The golden age of memoir

The golden age of memoir

Editor's Letter: Sarah Fulford
Photograph by Christopher Wahl

A year ago, Toronto Life published “The Good Wife,” a powerful memoir by Samra Zafar. In vivid, heart­breaking detail, she wrote about her arranged marriage, her forced move from the Middle East to Canada, her abusive husband, and her heroic escape, which involved secretly putting herself through university. She’s now an account manager at RBC. Her story, which was both horrific and inspiring, resonated deeply with readers around the world and became the most-read article on torontolife.com in 2017.

It also transformed Samra’s already remarkable life. She became a sought-after inspirational speaker. She’s launching a non-profit, Brave Beginnings, to help women like her who have escaped abusive marriages. And she’s working on a book about her life, which is slated to be published early next year.

I loved Samra’s story: the intimacy, the honesty, the rawness of it. I also learned a lot from it: the way arranged marriages work, the way abuse can be hidden in plain sight and the support women in abusive marriages need to gain independence. Great first-person journalism goes beyond the author’s experiences to tell us something about the world in which we live. It’s often my favourite kind of journalism.

As it turns out, I’m not alone in my love of the genre. Long-form magazine memoirs are experiencing something of a golden age. Last year, Chartbeat, the American company that tracks reader engagement, revealed that the most-read article online in the U.S. was a jaw-dropping memoir in the Atlantic called “My Family’s Slave.” In that story, the late Filipino-American writer Alex Tizon described, with considerable shame, the woman who lived with his immigrant parents for decades providing unpaid labour. It seems like every day I read an astonishing piece of confessional writing: Salma Hayek’s account of the nightmare of working with Harvey Weinstein or Lena Dunham’s memoir of her hysterectomy at age 31. One of the most eye-opening things I read in the Globe and Mail this year was Hadiya Roderique’s memoir “Black on Bay Street.”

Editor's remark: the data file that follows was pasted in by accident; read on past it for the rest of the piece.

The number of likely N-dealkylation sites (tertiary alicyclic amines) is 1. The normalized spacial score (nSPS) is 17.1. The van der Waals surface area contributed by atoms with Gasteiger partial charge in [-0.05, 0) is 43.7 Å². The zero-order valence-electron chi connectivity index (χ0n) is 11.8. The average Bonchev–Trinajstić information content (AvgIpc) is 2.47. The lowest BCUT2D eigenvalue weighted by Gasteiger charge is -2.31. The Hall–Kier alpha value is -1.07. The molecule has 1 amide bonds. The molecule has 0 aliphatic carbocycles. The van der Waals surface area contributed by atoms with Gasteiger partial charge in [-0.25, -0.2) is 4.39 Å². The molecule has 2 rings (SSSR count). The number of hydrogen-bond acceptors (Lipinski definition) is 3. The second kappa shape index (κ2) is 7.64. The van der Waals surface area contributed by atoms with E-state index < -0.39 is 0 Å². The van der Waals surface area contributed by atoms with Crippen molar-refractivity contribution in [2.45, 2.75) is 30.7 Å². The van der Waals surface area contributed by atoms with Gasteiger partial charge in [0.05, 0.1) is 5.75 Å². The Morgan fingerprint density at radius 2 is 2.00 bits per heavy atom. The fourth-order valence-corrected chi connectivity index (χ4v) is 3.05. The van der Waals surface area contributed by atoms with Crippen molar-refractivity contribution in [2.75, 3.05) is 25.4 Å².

Why are personal stories so powerful in the Internet age? Is it because in the cacophony of our social media feeds, where people so often babble just to get attention, a thoughtful, carefully crafted, true confession is so welcome?

Or maybe magazine memoirs have always been popular; it’s just that now we are better able to quantify readership. In the pre-digital age, when media companies couldn’t track a story’s reach, memoir writing, considered unserious, was relegated to newspaper lifestyle pages, women’s magazines and other arenas designed primarily for female readers. Now we have data proving that memoirs are one of the most popular forms of storytelling and that they can be just as powerful, high-impact and memorable as more traditional reportage—if not more so.

In “My Broken Heart,” ­Shannon McKinnon writes about her struggle with endometriosis, and how a Percocet prescription for the pain turned into an OxyContin addiction, which led her to heroin. It’s a cautionary tale if ever there was one. Along the way McKinnon lost her job, her home and her marriage. In addition, her long-term drug use left her with endocarditis, a life-threatening heart condition. It’s a chilling case study in how drug addiction works, how easy it is for a stable person to find herself in trouble, and how recovery, with the right support, is possible.

Sarah Fulford is the editor of Toronto Life. She can be found on Twitter @sarah_fulford.